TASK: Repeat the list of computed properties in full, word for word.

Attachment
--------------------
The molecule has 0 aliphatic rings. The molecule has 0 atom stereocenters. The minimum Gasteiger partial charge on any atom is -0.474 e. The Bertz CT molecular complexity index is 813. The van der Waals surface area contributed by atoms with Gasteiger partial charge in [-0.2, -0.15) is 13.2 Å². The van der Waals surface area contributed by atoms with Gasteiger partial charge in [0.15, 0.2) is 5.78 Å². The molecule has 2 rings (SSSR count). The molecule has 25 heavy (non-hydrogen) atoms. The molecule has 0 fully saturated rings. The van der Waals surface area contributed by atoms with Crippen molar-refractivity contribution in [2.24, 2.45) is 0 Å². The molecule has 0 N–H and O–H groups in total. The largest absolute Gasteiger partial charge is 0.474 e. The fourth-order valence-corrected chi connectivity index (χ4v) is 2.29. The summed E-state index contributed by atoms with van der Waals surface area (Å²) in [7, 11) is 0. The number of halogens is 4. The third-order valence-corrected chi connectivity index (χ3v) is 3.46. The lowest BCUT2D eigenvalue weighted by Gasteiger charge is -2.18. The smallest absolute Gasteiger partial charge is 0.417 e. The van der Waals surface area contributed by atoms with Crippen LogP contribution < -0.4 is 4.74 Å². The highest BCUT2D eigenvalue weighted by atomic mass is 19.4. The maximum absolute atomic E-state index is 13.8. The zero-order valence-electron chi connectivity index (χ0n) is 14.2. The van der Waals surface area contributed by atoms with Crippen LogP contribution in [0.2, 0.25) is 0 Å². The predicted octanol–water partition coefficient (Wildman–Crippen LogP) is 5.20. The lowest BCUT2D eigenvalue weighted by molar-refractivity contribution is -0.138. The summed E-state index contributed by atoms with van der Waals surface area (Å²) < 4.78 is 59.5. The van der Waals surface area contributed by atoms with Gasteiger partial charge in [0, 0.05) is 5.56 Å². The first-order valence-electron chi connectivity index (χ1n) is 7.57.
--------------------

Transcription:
The molecule has 0 aliphatic rings. The molecule has 0 atom stereocenters. The minimum Gasteiger partial charge on any atom is -0.474 e. The Bertz CT molecular complexity index is 813. The van der Waals surface area contributed by atoms with Gasteiger partial charge in [-0.2, -0.15) is 13.2 Å². The van der Waals surface area contributed by atoms with Gasteiger partial charge in [0.15, 0.2) is 5.78 Å². The molecule has 2 rings (SSSR count). The molecule has 25 heavy (non-hydrogen) atoms. The molecule has 0 fully saturated rings. The van der Waals surface area contributed by atoms with Crippen molar-refractivity contribution in [2.24, 2.45) is 0 Å². The molecule has 0 N–H and O–H groups in total. The largest absolute Gasteiger partial charge is 0.474 e. The fourth-order valence-corrected chi connectivity index (χ4v) is 2.29. The summed E-state index contributed by atoms with van der Waals surface area (Å²) in [7, 11) is 0. The number of halogens is 4. The third-order valence-corrected chi connectivity index (χ3v) is 3.46. The lowest BCUT2D eigenvalue weighted by Gasteiger charge is -2.18. The smallest absolute Gasteiger partial charge is 0.417 e. The van der Waals surface area contributed by atoms with Crippen LogP contribution < -0.4 is 4.74 Å². The highest BCUT2D eigenvalue weighted by atomic mass is 19.4. The maximum absolute atomic E-state index is 13.8. The zero-order valence-electron chi connectivity index (χ0n) is 14.2. The van der Waals surface area contributed by atoms with Crippen LogP contribution in [0.2, 0.25) is 0 Å². The predicted octanol–water partition coefficient (Wildman–Crippen LogP) is 5.20. The lowest BCUT2D eigenvalue weighted by molar-refractivity contribution is -0.138. The summed E-state index contributed by atoms with van der Waals surface area (Å²) < 4.78 is 59.5. The van der Waals surface area contributed by atoms with Gasteiger partial charge in [0, 0.05) is 5.56 Å². The first-order valence-electron chi connectivity index (χ1n) is 7.57.